Provider Digest | Issue 38

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Medi-Cal expansion, dementia trainings and beta-blocker guidelines

Full-scope Medi-Cal expands to ages 26-49

Starting January 1, 2024, full-scope Medi-Cal will be offered for adults ages 26 through 49, regardless of immigration status. This update will make Medi-Cal available to people of all ages who meet other eligibility rules.

Full-scope Medi-Cal services include:

  • Medical care.
  • Dental care.
  • Emergency care.
  • Mental health care.
  • Family planning.
  • Alcohol and drug use treatment.
  • Pharmacy services.
  • Medical supplies.

For more information on this expansion, please visit the Department of Health Care Services (DHCS) webpage.

We encourage you to contact your assigned Provider Relations Representative if you are able to increase your capacity to help see these members. You can reach out to Provider Relations at 831-430-5504.

Sign up for upcoming dementia trainings

These two dementia trainings offered through Dementia Care Aware are free for providers to attend. CME credits are available.

Complex Care Workshop: Addressing Social Needs in Dementia Care

February 9, 2024 from 9 a.m. to 5 p.m.
Clovis Veterans Memorial District

This free day-long workshop-style conference aims to empower health care teams to:

  • Assess for cognitive impairment.
  • Identify social needs of people with cognitive impairment.
  • Learn skills and resources to manage their complex care.

Participants of the workshop are eligible to receive 3 CME/MOC and CE credits or up to 3 MCLE credits. Find more information on our Provider Webinars and Trainings page.

Dementia Mini-Course: Continuing Dementia Education for Providing Comprehensive Dementia Care

Online training, anytime

This course emphasizes an evidence-based, practical and functional approach to comprehensive care for people living with dementia and their caregivers. The training is free and counts toward CME and CAMFT.

Who should take the training

  • Primary care internists.
  • Family physicians.
  • Geriatricians.
  • Nurse practitioners.
  • Physician assistants.
  • Pharmacists.
  • Licensed marriage and family therapists.
  • Licensed clinical social workers.
  • Licensed professional clinical counselors.
  • Licensed educational psychologists.


  • The spectrum of cognitive dysfunction.
  • Pharmacological treatment.
  • Psychiatric and behavioral symptoms.
  • Behavioral treatment of complications.
  • Advance directives and ethical issues.
  • Safety, function and autonomy.
  • Medical billing for dementia care.
  • Managing common comorbidities.
  • Cultural, ethnic and diversity issues.
  • Choosing the best living situation.
  • Managing caregiver stress and burnout.
  • Effective caregiver support programs.
  • Community-based resources.

Get more information and sign up on the Dementia Care Aware website. Note that you will need to create an account on the Dementia Care Aware website in order to access this training.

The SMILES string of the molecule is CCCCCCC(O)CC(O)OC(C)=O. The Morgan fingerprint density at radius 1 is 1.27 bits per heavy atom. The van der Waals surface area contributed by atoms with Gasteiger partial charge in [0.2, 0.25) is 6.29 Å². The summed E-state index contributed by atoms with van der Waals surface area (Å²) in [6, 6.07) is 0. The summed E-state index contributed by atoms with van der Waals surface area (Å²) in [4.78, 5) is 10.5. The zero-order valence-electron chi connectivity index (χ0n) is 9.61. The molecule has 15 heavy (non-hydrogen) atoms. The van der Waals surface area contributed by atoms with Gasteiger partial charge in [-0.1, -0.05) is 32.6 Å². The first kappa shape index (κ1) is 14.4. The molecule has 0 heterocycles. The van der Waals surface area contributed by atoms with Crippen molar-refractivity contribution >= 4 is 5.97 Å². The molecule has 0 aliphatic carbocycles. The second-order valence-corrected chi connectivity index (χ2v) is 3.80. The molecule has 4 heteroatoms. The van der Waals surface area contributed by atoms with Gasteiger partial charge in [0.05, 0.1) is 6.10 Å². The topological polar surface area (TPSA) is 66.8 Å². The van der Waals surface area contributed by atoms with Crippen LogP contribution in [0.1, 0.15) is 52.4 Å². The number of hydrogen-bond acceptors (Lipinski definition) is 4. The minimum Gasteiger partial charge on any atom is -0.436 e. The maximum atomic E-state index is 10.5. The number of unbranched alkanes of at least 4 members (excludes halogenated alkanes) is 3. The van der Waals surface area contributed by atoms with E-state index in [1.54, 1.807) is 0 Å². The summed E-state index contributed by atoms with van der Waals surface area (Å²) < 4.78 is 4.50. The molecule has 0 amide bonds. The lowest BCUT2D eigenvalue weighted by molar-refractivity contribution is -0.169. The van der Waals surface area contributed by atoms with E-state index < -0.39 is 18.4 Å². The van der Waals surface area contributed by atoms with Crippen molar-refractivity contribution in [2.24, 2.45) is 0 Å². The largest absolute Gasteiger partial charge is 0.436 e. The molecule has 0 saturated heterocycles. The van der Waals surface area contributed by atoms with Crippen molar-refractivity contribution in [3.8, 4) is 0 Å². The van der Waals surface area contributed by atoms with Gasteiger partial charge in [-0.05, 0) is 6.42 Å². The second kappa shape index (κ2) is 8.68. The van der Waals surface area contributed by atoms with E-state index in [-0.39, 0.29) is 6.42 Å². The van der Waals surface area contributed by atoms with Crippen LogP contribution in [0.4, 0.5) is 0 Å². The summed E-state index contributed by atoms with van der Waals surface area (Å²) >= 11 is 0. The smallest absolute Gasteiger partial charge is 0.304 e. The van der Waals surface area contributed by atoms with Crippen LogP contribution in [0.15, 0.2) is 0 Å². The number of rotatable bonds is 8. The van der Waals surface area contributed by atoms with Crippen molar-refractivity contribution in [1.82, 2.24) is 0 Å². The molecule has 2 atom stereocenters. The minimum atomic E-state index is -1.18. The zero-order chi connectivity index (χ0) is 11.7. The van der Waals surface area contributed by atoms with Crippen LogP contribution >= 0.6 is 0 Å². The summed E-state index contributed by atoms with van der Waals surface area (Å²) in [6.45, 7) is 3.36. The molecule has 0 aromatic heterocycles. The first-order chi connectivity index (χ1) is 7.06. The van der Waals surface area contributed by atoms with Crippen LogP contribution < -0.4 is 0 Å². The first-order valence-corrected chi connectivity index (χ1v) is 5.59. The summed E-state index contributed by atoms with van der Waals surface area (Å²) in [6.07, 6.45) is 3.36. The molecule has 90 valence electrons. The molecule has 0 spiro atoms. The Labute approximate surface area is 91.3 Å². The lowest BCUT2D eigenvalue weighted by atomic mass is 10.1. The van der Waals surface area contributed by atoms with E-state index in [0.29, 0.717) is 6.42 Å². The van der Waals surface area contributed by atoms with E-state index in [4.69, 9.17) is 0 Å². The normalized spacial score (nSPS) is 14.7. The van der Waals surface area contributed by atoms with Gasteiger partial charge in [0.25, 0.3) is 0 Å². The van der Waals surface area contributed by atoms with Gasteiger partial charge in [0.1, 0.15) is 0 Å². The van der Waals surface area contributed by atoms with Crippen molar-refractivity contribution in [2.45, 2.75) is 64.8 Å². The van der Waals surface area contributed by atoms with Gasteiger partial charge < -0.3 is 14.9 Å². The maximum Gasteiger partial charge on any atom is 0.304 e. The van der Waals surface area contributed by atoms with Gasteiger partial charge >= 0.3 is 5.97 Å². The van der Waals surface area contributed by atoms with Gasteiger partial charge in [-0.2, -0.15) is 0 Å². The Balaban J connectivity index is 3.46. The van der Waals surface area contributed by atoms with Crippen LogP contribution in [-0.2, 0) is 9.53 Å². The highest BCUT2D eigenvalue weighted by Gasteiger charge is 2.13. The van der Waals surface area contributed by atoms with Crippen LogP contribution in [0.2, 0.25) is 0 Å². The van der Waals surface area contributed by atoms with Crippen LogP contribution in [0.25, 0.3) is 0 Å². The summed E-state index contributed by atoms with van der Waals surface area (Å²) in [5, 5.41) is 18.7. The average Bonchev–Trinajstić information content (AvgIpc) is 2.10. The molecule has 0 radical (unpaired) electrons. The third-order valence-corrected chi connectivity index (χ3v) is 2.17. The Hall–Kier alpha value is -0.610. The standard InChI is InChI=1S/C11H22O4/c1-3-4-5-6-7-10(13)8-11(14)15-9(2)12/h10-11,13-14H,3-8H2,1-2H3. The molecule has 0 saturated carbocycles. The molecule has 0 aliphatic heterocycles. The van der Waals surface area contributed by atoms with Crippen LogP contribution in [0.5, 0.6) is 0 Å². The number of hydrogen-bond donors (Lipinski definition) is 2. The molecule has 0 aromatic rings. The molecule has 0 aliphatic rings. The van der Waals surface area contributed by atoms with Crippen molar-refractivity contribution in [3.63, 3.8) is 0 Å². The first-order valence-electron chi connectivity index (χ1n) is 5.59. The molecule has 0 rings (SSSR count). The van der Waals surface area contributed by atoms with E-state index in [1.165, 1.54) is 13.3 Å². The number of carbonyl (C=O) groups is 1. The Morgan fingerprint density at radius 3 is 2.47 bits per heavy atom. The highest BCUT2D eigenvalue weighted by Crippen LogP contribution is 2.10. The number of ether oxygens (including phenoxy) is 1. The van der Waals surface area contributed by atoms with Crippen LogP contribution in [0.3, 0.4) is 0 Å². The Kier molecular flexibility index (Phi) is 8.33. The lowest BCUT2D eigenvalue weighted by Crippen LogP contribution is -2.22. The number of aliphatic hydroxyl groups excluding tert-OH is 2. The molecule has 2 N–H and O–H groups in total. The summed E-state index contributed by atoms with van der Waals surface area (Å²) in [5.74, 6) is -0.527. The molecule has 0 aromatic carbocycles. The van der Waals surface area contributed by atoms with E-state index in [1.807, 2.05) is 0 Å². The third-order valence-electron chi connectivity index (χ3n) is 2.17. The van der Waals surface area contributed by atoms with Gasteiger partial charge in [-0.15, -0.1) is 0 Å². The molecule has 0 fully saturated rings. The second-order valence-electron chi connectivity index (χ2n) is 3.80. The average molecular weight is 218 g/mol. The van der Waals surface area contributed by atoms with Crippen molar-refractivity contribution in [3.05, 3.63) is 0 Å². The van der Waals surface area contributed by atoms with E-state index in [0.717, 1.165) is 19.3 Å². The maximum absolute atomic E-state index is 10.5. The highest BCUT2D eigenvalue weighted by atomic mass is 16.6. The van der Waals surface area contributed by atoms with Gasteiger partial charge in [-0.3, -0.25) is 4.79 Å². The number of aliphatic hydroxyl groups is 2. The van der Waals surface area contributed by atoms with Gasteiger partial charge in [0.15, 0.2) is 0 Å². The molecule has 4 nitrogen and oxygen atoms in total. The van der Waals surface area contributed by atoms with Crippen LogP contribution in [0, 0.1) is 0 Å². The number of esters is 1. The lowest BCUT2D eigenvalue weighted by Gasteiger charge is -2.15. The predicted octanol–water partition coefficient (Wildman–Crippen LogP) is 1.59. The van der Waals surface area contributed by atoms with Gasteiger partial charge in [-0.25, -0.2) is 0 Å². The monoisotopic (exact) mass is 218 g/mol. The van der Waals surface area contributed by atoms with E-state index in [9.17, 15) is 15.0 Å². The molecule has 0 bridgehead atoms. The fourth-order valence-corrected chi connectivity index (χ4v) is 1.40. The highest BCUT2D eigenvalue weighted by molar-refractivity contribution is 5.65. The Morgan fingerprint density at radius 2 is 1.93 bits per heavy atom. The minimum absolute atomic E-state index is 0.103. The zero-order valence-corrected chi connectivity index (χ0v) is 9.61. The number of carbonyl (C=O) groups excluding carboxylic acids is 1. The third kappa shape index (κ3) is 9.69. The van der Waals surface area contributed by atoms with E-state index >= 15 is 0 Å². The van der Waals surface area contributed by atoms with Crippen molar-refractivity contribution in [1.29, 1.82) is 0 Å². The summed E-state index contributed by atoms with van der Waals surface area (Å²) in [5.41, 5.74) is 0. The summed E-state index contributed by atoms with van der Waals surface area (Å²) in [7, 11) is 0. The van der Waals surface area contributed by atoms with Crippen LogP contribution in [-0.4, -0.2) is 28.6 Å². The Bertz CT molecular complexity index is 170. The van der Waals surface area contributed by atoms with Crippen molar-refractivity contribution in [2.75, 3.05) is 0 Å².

Beta-blocker use after myocardial infarction (MI) per AHA/ACC guidelines

A recent drug utilization review showed that more than a quarter of our members with a recent history of myocardial infarction (MI) are not taking a beta-blocker. Please review the guidelines below and consider whether beta-blocker therapy may be appropriate for your patients.

Why it matters

According to the National Committee for Quality Assurance, every 34 seconds, someone in the United States has a heart attack. Clinical guidelines recommend taking a beta-blocker after a heart attack to prevent another one from happening. Persistent use of a beta-blocker after a heart attack can improve survival and heart disease outcomes.

Beta-blockers work by lowering the heart rate. This reduces the amount of force on the heart and blood vessels.

Summary of current recommendations for beta-blockers After MI

These recommendations are provided by the American Heart Association (AHA) and the American College of Cardiology (ACC).

  • Initiate beta-blockers within the first 24 hours post MI in the absence of contraindications (see below for more information on contraindications).
  • Continue beta-blocker therapy after MI.
    • Beta-blocker therapy should be continued for 3 years in all patients with normal left ventricular function who have had MI or acute coronary syndrome.
    • It is reasonable to continue beta-blockers beyond 3 years in all patients with normal left ventricular function who have had MI or acute coronary syndrome.

Contraindications to beta-blocker therapy

  • Cardiogenic shock.
  • Active bronchospasm.
  • Severe bradycardia.
  • Heart block greater than first degree (unless the patient has a permanent pacemaker).
  • Patients with overt heart failure.

Patients with treated heart failure or bronchospastic lung disease, peripheral artery disease or diabetes mellitus should receive beta blocker therapy. However, these individuals should be monitored for the development of adverse side effects.